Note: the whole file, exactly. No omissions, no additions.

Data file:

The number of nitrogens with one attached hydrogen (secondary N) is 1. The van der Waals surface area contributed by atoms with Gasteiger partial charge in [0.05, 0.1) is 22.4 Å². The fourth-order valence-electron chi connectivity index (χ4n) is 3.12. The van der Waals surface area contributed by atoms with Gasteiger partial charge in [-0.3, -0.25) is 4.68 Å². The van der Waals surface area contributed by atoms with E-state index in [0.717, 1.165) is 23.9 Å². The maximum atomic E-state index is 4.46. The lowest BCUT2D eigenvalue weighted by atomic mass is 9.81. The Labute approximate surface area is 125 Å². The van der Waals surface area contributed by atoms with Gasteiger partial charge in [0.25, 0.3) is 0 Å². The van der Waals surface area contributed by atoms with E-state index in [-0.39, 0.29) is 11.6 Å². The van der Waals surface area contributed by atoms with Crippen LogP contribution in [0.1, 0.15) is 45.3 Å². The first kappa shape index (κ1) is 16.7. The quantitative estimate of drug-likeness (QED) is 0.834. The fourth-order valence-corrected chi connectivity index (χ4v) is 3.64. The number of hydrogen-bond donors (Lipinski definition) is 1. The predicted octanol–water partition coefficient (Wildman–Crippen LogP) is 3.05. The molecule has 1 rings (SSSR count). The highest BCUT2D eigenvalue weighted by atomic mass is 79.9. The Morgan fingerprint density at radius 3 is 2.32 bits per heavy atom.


The number of nitrogens with one attached hydrogen (secondary N) is 1. The van der Waals surface area contributed by atoms with Gasteiger partial charge in [0.05, 0.1) is 22.4 Å². The fourth-order valence-electron chi connectivity index (χ4n) is 3.12. The van der Waals surface area contributed by atoms with Gasteiger partial charge in [-0.3, -0.25) is 4.68 Å². The van der Waals surface area contributed by atoms with E-state index in [0.717, 1.165) is 23.9 Å². The maximum atomic E-state index is 4.46. The lowest BCUT2D eigenvalue weighted by atomic mass is 9.81. The Labute approximate surface area is 125 Å². The van der Waals surface area contributed by atoms with Gasteiger partial charge in [0.25, 0.3) is 0 Å². The van der Waals surface area contributed by atoms with E-state index in [-0.39, 0.29) is 11.6 Å². The van der Waals surface area contributed by atoms with Crippen LogP contribution in [0.1, 0.15) is 45.3 Å². The first kappa shape index (κ1) is 16.7. The quantitative estimate of drug-likeness (QED) is 0.834. The fourth-order valence-corrected chi connectivity index (χ4v) is 3.64. The number of hydrogen-bond donors (Lipinski definition) is 1. The predicted octanol–water partition coefficient (Wildman–Crippen LogP) is 3.05. The molecule has 1 rings (SSSR count). The highest BCUT2D eigenvalue weighted by atomic mass is 79.9. The Morgan fingerprint density at radius 3 is 2.32 bits per heavy atom.